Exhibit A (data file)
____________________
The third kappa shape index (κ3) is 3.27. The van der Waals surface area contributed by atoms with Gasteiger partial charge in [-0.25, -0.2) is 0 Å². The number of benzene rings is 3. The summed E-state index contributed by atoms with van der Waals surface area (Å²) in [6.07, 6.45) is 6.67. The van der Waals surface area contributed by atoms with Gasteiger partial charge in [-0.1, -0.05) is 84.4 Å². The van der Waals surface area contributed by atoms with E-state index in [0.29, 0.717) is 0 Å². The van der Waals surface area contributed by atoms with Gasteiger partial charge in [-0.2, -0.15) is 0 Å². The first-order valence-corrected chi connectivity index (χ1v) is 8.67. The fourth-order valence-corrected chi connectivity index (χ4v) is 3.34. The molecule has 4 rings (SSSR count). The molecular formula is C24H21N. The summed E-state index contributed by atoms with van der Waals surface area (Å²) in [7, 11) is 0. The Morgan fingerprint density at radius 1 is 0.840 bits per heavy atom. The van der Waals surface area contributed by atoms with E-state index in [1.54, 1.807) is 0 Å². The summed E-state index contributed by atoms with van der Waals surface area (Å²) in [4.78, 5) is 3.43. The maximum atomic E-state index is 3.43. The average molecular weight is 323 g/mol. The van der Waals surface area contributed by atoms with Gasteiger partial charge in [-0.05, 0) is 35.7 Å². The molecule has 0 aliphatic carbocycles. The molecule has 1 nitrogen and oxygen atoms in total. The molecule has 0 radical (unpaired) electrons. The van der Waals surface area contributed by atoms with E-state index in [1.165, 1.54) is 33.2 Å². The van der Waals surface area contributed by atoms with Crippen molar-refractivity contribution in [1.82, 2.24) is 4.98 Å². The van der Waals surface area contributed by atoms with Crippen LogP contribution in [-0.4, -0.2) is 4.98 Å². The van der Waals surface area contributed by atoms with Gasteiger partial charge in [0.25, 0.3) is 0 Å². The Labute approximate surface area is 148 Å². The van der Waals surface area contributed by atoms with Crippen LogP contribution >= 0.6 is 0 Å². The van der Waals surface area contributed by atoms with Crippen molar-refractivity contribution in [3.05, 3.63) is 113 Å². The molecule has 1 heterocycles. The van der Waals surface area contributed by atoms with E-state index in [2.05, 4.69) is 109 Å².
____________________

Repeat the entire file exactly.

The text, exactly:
The third kappa shape index (κ3) is 3.27. The van der Waals surface area contributed by atoms with Gasteiger partial charge in [-0.25, -0.2) is 0 Å². The number of benzene rings is 3. The summed E-state index contributed by atoms with van der Waals surface area (Å²) in [6.07, 6.45) is 6.67. The van der Waals surface area contributed by atoms with Gasteiger partial charge in [-0.1, -0.05) is 84.4 Å². The van der Waals surface area contributed by atoms with E-state index in [0.29, 0.717) is 0 Å². The van der Waals surface area contributed by atoms with Gasteiger partial charge in [-0.2, -0.15) is 0 Å². The first-order valence-corrected chi connectivity index (χ1v) is 8.67. The fourth-order valence-corrected chi connectivity index (χ4v) is 3.34. The molecule has 4 rings (SSSR count). The molecular formula is C24H21N. The summed E-state index contributed by atoms with van der Waals surface area (Å²) in [7, 11) is 0. The Morgan fingerprint density at radius 1 is 0.840 bits per heavy atom. The van der Waals surface area contributed by atoms with E-state index in [1.54, 1.807) is 0 Å². The summed E-state index contributed by atoms with van der Waals surface area (Å²) in [4.78, 5) is 3.43. The maximum atomic E-state index is 3.43. The average molecular weight is 323 g/mol. The van der Waals surface area contributed by atoms with Gasteiger partial charge in [-0.05, 0) is 35.7 Å². The molecule has 0 aliphatic carbocycles. The molecule has 1 nitrogen and oxygen atoms in total. The molecule has 0 radical (unpaired) electrons. The van der Waals surface area contributed by atoms with E-state index in [1.165, 1.54) is 33.2 Å². The van der Waals surface area contributed by atoms with Crippen molar-refractivity contribution in [1.82, 2.24) is 4.98 Å². The van der Waals surface area contributed by atoms with Crippen LogP contribution in [-0.4, -0.2) is 4.98 Å². The van der Waals surface area contributed by atoms with Gasteiger partial charge in [0.25, 0.3) is 0 Å². The Labute approximate surface area is 148 Å². The van der Waals surface area contributed by atoms with Crippen LogP contribution >= 0.6 is 0 Å². The van der Waals surface area contributed by atoms with Crippen molar-refractivity contribution in [3.05, 3.63) is 113 Å². The molecule has 1 heterocycles. The van der Waals surface area contributed by atoms with E-state index in [2.05, 4.69) is 109 Å².